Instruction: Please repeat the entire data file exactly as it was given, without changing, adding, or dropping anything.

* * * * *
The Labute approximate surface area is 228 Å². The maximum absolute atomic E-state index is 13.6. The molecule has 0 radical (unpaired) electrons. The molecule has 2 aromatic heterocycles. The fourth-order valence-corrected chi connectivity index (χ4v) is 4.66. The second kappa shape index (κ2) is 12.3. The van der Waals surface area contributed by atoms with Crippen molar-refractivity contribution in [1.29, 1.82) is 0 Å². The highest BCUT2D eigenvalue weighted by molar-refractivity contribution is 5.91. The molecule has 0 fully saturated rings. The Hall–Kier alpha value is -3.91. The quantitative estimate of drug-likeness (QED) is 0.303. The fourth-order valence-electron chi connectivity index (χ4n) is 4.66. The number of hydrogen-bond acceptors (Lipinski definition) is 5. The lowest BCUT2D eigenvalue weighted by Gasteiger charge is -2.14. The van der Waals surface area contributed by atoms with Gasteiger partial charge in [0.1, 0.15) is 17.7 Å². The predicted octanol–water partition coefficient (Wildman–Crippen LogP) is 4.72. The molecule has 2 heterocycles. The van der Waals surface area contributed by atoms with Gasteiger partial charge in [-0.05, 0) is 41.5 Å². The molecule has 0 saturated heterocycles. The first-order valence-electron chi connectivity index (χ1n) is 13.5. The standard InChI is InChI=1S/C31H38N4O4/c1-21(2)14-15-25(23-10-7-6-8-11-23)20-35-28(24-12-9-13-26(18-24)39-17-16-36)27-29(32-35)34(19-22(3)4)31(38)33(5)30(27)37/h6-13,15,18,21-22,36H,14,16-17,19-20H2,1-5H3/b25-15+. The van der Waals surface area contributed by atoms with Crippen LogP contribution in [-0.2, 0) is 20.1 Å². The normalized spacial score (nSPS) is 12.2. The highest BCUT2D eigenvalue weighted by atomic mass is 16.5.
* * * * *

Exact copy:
The Labute approximate surface area is 228 Å². The maximum absolute atomic E-state index is 13.6. The molecule has 0 radical (unpaired) electrons. The molecule has 2 aromatic heterocycles. The fourth-order valence-corrected chi connectivity index (χ4v) is 4.66. The second kappa shape index (κ2) is 12.3. The van der Waals surface area contributed by atoms with Crippen molar-refractivity contribution in [1.29, 1.82) is 0 Å². The highest BCUT2D eigenvalue weighted by molar-refractivity contribution is 5.91. The molecule has 0 fully saturated rings. The Hall–Kier alpha value is -3.91. The quantitative estimate of drug-likeness (QED) is 0.303. The fourth-order valence-electron chi connectivity index (χ4n) is 4.66. The number of hydrogen-bond acceptors (Lipinski definition) is 5. The lowest BCUT2D eigenvalue weighted by Gasteiger charge is -2.14. The van der Waals surface area contributed by atoms with Gasteiger partial charge in [0.1, 0.15) is 17.7 Å². The predicted octanol–water partition coefficient (Wildman–Crippen LogP) is 4.72. The molecule has 2 heterocycles. The van der Waals surface area contributed by atoms with Gasteiger partial charge in [-0.05, 0) is 41.5 Å². The molecule has 0 saturated heterocycles. The first-order valence-electron chi connectivity index (χ1n) is 13.5. The standard InChI is InChI=1S/C31H38N4O4/c1-21(2)14-15-25(23-10-7-6-8-11-23)20-35-28(24-12-9-13-26(18-24)39-17-16-36)27-29(32-35)34(19-22(3)4)31(38)33(5)30(27)37/h6-13,15,18,21-22,36H,14,16-17,19-20H2,1-5H3/b25-15+. The van der Waals surface area contributed by atoms with Crippen LogP contribution in [-0.2, 0) is 20.1 Å². The normalized spacial score (nSPS) is 12.2. The highest BCUT2D eigenvalue weighted by atomic mass is 16.5.